• Politics

Hillary and Women: Can Gender Be a Force Multiplier?

4 minute read

Hillary Clinton has a simple new strategy to win the White House. “At the end of the day, this really comes down to whether I can encourage and mobilize and turn out women to vote for the first woman President,” Clinton told me late last year, in an interview for my new book, Broad Influence: How Women Are Changing the Way America Works. “I’m going to do my best to make that case.”

It’s hard to imagine Clinton uttering those words in her last campaign. Her pollster and chief strategist back then, Mark Penn, was convinced that America wouldn’t elect a woman unless she campaigned with a tough-talking macho exterior and avoided gender-based appeals. Her campaign brass advised Clinton against giving a speech on gender, even after Barack Obama delivered lauded remarks on race. Much of what would have gone in that never delivered address–calling the White House “the highest, hardest glass ceiling”–was spoken only when she conceded defeat.

This time around, after four years as Secretary of State with polls giving her high points for leadership qualities, Clinton is betting she can take advantage of a country on the cusp of a sea change. Studies have found that when women make up somewhere between 20% to 30% of any traditionally male-dominated body, whether it be a legislature, a corporate board, a Navy ship or an appellate court, they begin to change the way things are done. Women now account for 20% of Congress, 30% of upper-level civil service and political appointees and 35% of the federal bench. The final frontier is the executive office suite. Though women regularly outnumber men at the polls, only six of the nation’s 50 governors are women, along with just 18% of mayors.

To break through, Clinton must get a broad cross section of women to vote for her. And while she does well with older women, she has long struggled among younger and unmarried women, who voted as a group for Obama in 2008, swinging 16 primaries in the process. This year, her approval among young people, defined as 18-to-34-year-olds, is upside down, with 44% saying they are favorable and 48% saying they are unfavorable.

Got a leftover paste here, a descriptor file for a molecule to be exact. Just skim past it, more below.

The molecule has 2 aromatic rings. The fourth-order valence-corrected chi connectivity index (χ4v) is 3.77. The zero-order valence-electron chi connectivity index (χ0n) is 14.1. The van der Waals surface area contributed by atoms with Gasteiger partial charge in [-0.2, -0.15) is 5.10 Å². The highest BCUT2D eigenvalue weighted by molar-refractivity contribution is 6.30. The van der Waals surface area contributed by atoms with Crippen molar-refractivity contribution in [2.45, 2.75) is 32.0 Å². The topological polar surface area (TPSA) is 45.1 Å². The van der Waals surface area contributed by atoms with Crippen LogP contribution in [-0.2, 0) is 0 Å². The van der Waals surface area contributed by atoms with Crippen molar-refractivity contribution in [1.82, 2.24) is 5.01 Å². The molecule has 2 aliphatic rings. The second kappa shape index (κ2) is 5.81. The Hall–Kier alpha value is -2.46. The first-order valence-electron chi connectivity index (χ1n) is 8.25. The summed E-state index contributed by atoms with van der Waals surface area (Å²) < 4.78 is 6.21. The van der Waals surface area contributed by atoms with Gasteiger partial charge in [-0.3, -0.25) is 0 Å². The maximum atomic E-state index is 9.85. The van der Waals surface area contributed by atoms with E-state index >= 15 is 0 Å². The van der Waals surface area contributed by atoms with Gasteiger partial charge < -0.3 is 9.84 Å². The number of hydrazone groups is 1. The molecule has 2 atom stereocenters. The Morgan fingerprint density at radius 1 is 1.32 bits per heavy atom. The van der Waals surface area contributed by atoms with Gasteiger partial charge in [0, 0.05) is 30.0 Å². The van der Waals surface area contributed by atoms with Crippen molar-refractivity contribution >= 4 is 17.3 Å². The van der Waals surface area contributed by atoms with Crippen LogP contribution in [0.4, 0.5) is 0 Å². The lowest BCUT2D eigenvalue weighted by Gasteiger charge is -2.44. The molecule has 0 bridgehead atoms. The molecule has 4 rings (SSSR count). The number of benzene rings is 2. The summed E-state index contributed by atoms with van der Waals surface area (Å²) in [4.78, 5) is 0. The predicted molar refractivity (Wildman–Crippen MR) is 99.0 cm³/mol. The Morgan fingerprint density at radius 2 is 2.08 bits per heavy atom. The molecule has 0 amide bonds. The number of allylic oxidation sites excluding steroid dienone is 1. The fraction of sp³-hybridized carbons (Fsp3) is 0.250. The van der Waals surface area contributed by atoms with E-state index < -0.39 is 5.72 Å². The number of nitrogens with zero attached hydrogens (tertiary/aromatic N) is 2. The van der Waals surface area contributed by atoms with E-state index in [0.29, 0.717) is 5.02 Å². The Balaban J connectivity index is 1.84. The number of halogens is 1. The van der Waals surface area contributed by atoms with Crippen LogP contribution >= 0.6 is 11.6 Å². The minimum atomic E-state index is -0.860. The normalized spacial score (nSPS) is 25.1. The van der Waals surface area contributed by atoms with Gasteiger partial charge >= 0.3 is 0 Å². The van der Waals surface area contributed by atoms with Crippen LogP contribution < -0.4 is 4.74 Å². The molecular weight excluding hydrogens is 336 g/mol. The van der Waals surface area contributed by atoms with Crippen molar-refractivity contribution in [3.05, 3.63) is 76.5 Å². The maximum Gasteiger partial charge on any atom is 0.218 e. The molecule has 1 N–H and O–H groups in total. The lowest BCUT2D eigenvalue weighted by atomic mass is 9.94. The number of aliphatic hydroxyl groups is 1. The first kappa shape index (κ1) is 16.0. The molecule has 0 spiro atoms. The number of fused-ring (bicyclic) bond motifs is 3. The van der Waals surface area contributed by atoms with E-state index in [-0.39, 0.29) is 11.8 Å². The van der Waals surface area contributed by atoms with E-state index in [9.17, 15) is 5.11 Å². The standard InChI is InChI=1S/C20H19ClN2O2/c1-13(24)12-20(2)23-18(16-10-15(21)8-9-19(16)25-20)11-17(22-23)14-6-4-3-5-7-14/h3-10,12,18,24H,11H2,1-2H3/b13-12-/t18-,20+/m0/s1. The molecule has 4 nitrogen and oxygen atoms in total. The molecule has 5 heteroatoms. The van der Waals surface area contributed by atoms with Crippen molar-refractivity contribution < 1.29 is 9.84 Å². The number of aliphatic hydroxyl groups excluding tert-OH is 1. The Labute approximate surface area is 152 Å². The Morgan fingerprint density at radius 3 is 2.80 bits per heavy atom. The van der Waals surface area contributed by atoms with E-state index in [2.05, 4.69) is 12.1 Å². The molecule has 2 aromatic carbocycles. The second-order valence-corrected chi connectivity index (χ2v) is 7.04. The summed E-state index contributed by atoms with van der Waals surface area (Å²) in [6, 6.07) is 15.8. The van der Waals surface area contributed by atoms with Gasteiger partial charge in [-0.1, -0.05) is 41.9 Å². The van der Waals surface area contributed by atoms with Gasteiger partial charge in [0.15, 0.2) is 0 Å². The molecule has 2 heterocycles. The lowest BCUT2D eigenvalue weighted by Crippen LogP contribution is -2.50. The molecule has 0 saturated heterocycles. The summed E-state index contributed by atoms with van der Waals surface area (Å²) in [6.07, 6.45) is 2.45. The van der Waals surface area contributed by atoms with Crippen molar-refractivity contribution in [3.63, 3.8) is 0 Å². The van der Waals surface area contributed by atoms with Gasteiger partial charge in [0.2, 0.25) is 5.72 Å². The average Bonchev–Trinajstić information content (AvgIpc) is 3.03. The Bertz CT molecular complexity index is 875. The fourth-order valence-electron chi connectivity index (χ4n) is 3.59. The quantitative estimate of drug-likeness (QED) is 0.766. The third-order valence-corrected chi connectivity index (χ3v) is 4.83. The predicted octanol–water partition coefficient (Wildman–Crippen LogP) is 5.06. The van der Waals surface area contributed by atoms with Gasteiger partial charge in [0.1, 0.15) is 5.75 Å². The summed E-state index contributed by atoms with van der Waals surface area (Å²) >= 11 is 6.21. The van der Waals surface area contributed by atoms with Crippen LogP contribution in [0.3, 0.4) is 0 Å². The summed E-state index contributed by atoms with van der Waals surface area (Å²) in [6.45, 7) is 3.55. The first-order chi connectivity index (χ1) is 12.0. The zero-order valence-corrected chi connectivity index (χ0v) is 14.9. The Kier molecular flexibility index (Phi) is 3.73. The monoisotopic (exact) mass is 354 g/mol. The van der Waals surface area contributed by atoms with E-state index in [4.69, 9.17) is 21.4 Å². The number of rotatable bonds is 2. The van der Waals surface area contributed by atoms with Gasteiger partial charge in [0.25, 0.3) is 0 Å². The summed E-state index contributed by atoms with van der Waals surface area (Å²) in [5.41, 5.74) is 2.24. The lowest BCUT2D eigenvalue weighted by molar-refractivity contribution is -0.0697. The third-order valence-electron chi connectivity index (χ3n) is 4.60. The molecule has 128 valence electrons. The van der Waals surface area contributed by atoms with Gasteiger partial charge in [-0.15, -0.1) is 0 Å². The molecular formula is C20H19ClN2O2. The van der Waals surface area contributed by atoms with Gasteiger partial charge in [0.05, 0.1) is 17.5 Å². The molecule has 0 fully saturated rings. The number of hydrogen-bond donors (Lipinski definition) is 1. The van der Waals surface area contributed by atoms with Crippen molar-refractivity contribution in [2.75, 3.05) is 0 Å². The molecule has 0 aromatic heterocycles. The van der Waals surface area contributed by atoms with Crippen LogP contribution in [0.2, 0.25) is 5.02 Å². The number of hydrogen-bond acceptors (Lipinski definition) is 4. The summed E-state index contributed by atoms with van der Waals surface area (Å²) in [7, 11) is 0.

To win over these voters, who tend to like a change message, Clinton has begun to argue that electing a woman will be a transformation in itself. “There are some areas where our own life experiences really prepare us to be more receptive,” Clinton told me on Oct. 8. “I just think women in general are better listeners, are more collegial, more open to new ideas and how to make things work in a way that looks for win-win outcomes.” On the trail, Clinton frequently cites the fact that women earn more than 50% of college degrees and 60% of graduate degrees in the U.S. Now they need to spread through all levels of the workforce. “The private sector is much more impervious to public pressure,” Clinton says. “Therefore we have to create … a program that can provide that push to get more private-sector involvement in hiring and promoting women to positions of responsibility.” By 2030, when the baby-boomer generation fully retires, the workforce will be short 26 million workers. There are only two ways to bridge this shortfall: new immigration and bringing women fully into the workforce.

One model that interests Clinton is a six-year-old government program in Australia that asks companies to publicly report the progress they are making in hiring and training women and keeping them after maternity leave. “I think [a public-private partnership] is a very good idea,” Clinton says. “I do want to encourage and find ways to incentivize corporations to promote more women and to have more women on their boards of directors.”

So here’s the test: at a December Clinton town hall in Mason City, Iowa, first-time voters Susan Straka, 19, and Ali Reil, 20, both said they planned to caucus for Bernie Sanders. But they were not yet certain. “It depends what’s happening in the room. If she’s losing, I’ll caucus for her,” Reil added. “She’s a woman, and that’s a big part of it.”

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